How to run an Awesome, Legal Social Media Competition
By offering a prize, incentive or challenge for your social media audience to creatively engage with your brand, an idea or message can quickly be spread, such as the infamous Ice Bucket Challenge.
However competitions should be planned and executed in line with a greater content marketing strategy and legally running a social media competition requires a few considerations as well as terms and conditions outlining the rules for entry.
Competitions are usually run in one of two ways:
- Game of Chance (e.g. a Lottery/Sweekstakes)
- Game of Skill (e.g. best entry, etc.)
Depending on the value of the prize and the location where the competition is being run (not where your business is located), a Game of Chance may require a permit in some states. If you are running a competition nationally, at the very least you will require a permit in NSW regardless of the prize value.
This means that a Game of Skill is usually the most suitable and easily deployed social media competition type.
Examples of a Game of Skill competition include:
- Most impressive use of your product.
- Most impressive execution.
- Email 25 words or less what you love about the brand. Most creative entry wins.
- Most inspiring image or video that best represents your brand’s values.
- Best name of a new product or service line.
Competitions should require the use of a specific unique brand hashtag as part of the entry so as to easily keep track of entries and monitor engagement.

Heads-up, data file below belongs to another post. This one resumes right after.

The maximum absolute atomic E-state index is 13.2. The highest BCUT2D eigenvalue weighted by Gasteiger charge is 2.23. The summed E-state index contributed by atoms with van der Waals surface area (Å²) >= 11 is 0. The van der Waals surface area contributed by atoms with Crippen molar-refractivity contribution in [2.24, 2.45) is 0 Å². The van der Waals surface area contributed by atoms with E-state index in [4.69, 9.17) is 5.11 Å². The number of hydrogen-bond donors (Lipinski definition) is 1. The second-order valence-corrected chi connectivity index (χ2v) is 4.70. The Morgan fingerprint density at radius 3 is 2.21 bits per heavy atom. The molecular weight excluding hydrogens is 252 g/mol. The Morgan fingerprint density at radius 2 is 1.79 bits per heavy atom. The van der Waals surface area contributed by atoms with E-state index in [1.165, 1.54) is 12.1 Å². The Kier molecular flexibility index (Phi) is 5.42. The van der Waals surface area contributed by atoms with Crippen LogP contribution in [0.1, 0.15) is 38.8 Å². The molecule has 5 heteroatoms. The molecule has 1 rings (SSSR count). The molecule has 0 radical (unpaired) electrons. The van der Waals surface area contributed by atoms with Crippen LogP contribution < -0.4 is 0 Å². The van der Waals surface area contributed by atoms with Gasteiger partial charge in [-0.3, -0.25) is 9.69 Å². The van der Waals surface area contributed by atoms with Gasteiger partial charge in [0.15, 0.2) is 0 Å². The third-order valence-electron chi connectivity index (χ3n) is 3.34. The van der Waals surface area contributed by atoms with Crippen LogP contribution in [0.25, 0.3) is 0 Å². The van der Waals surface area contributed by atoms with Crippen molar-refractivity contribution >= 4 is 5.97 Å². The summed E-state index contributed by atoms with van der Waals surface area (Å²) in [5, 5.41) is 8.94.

Amplifying the competition to new relevant and targeted audiences is essential to ensure it receives the coverage and engagement you desire while collaborating with other brands for prizes or execution of social media competitions is a great way to cross-pollinate audiences and drive engagement.
Be careful of Like/Sign Up to Win:
Requiring people to sign up to your newsletter or like your social media page is a commonly used tactic to drive conversions as part of competitions, however this should be used wisely as you may end up with hundreds of irrelevant followers and email addresses who only wish to win prizes and have no interest in your brand.
Ensuring there is some barrier to entry that ties in with your brand – such as that shown in the examples above – will weed out a lot of irrelevant engagement and hyper-targeting your competition to specific audiences will also help.
Furthermore, ensure that signups are a by-product of the competition, not the competition itself. For example, ask that people sign up as the best entries and winners will be announced on social media or included in the e-newsletter. You can even make the competition only open to registered members.
Social media rules around “Like/Share/Tag To Win” or similar
Facebook’s Edgerank algorithm is less likely to serve “Like to Win” posts to large audiences as it knows the engagement is gamed, although it does allow it.
NOT allowed is “Tag Yourself to Win” which is banned under Facebook and Instagram Competition Guidelines, while Pinterest and other social media channels have similar rules. Once again, encourage creative engagement for the best results.